Antibodies such as IgG, IgE and IgA are important for normal host immune responses in serum and the mucosa. We are studying the molecular basis for antibody-mediated activation of immune receptors, inhibition of IgE-mediated anaphylaxis, and formation of immune complexes in autoimmune disease. These studies use a combination of biophysical and crystallographic techniques to study the structure of antibody:receptor complexes and to measure their affinity, stoichiometry, and kinetics of interaction. We are particularly interested in studying the formation of large pathological immune complexes by IgA1 and IgG in autoimmune diseases such as IgA nephropathy (Nature 2003; JASN 2011; Biochemistry 2008, 2010) and cryoglobulinemia (Nature 2015).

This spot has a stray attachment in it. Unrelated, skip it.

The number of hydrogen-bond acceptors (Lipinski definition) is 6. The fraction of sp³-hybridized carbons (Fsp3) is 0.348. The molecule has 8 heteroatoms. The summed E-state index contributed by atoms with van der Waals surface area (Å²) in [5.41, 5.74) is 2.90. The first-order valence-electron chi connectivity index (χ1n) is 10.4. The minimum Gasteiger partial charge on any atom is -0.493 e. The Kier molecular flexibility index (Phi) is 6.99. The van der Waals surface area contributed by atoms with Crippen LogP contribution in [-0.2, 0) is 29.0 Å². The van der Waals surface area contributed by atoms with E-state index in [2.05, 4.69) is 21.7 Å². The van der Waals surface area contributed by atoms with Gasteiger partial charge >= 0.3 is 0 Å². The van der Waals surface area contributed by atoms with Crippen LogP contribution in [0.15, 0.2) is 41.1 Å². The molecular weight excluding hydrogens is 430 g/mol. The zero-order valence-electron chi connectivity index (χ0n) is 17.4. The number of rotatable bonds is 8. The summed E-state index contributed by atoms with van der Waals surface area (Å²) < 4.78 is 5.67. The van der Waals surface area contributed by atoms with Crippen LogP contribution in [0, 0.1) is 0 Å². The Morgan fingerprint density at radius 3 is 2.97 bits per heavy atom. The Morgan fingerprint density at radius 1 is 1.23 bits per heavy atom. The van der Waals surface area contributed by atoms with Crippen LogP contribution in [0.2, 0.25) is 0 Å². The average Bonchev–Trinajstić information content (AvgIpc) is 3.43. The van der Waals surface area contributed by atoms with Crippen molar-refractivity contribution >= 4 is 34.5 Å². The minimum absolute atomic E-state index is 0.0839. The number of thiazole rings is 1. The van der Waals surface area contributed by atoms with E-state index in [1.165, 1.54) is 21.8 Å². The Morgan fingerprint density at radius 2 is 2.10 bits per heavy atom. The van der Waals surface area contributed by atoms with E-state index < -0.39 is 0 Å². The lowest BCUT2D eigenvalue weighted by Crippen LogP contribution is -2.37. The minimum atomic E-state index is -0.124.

Crystal structure of a human IgG1 antibody. We are collaborating with Fred Finkelman and Rick Strait to study the differential role of antibody subtypes on autoimmune disease. Our groups recently showed that mouse IgG1 (analogous to human IgG4) plays a protective role in a mouse model of cryoglobulinemia (Strait, Nature 2015).
Structural model of the O-glycosylated hinge region of human IgA1 (Suzuki, JASN 2011; Herr, Nature 2003). Anti-glycan autoantibodies recognize undergalactosylated O-glycans in the IgA1 hinge to form immune complexes that become trapped in the mesangial region of the glomerulus, the filtration unit within the kidney. Deposition of these pathologic immune complexes eventually lead to end-stage renal disease in patients with IgA nephropathy.